The "big three" variants of most concern now have hard-to-remember numerical names, which avoid stigmatizing a place: B.1.3.5.1 variant (South Africa), B.1.1.7 (UK), and P.1 (Brazil). The last one may be the worst to arise, so far. It first came to attention in Manaus, Amazonia. "Up to 70% of the population had been infected and they had developed what we'd consider herd immunity that would prevent new infection," Luban explained. The explosion of hospitalizations and deaths in December, a second wave, coincided with the appearance of the P.1 variant. "Many mutations in it raise concerns about whether the virus is resistant to the immune response against the first virus," he added.

 

Tackling variants requires asking three questions, Luban said:
• Do they enhance transmission?
• Do they permit reinfection?
• Do they decrease vaccine efficacy?

 

Fortunately, the vaccines so far are doing their job. Here are 6 pieces of good news.

 

To continue reading, go to DNA Science, where this post first appeared. 

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Rare Disease Day 2021: Gene Therapy Ups and Downs, Again

I can't believe it's been a decade since I researched and wrote The Forever Fix: Gene Therapy and the Boy Who Saved It. Since then I've shared stories of other families doing amazing things to help researchers develop treatments for their loved ones' rare diseases. The need is all the more compelling in these days of the pandemic.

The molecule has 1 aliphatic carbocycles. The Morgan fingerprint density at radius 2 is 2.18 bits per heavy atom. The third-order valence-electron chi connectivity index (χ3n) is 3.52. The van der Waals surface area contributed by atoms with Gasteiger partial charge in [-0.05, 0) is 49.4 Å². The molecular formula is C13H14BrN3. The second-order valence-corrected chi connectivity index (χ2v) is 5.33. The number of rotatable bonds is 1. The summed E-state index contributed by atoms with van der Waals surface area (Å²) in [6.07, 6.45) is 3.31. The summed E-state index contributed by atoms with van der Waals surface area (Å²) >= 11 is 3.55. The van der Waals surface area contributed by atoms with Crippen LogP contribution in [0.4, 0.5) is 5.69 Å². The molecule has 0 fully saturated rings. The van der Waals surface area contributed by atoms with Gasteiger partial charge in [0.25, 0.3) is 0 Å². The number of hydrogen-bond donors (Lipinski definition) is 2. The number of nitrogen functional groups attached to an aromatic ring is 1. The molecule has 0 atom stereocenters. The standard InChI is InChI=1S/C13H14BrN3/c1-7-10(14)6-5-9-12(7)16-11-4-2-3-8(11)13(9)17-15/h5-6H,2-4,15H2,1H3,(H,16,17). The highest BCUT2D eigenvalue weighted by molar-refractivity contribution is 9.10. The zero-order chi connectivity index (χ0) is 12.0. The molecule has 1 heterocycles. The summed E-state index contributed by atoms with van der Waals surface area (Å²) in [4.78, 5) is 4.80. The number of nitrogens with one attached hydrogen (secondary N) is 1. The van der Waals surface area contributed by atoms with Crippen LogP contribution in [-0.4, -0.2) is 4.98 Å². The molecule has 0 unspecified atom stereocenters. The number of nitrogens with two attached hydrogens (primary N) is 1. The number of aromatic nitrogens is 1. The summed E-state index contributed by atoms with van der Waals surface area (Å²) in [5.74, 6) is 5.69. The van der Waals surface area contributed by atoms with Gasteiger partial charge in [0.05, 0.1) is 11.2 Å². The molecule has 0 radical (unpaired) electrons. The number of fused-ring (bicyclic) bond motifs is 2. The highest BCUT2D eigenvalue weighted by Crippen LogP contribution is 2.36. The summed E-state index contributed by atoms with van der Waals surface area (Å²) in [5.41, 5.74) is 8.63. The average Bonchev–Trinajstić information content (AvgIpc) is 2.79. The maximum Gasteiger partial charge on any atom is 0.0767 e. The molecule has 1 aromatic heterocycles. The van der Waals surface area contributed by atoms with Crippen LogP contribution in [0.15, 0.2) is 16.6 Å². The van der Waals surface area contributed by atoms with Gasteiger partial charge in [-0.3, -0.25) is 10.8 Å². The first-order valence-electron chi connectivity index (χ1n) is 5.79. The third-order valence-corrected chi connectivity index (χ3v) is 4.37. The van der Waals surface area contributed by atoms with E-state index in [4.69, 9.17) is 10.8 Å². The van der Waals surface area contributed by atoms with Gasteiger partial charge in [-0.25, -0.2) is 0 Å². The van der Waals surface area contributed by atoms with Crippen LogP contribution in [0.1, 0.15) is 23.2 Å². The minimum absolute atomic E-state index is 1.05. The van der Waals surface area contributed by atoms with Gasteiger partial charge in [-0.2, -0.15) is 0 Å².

Now entering its fourth decade, gene therapy continues along what seems at times a never-ending rocky road, riding the waves of fantastic success and plunging setbacks.

 

A Slow Start

 

The US has approved just two gene therapies. Luxturna has provided vision to patients with a form of retinal blindness (the basis of The Forever Fix), while Zolgemsa treats spinal muscular atrophy, a disease typically lethal in young children.

 

The latest in a series of setbacks, beginning in 1999 with the death of 18-year-old Jesse Gelsinger, came just yesterday. The FDA placed a clinical hold on two gene therapy trials for sickle cell disease, following reports of blood cancer in two trial participants. But that's not all.

 

To continue reading, go to DNA Science, where this post first appeared.

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Evoking Jeff Goldblum’s ‘The Fly’: Does growing human ‘brains-in-a-dish’ and creating chimeras cross a bioethical line?

Bits of human brain growing in a lab dish can reveal a great deal about how a disease begins and unfolds. But because the brain is also the seat of our consciousness and individuality, does disembodying it for science's sake pose bioethical challenges? 

 

That's what Stanford Law School researcher Henry (Hank) T. Greely addressed in "Human Brain Surrogates Research: The Onrushing Ethical Dilemma" in the January issue of The American Journal of Bioethics. Will the technology reach a stage at which the brain model is perhaps too close a mimic for comfort?

 

"If it looks like a human brain and acts like a human brain, at what point do we have to treat it like a human brain — or a human being?" he asks.

 

To continue reading, go to Genetic Literacy Project, where this post first appeared.

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DNA Study Adds Branch to North American Mammoth Family Tree

An international team has assembled billions of DNA snippets from molars that three mammoths left in the permafrost of northeastern Siberia, at widely different times. The research reveals an unrecognized ancestor that contributed half of the genome of the mammoth species that came to North America some 1.5 million years ago. The report appears in Nature.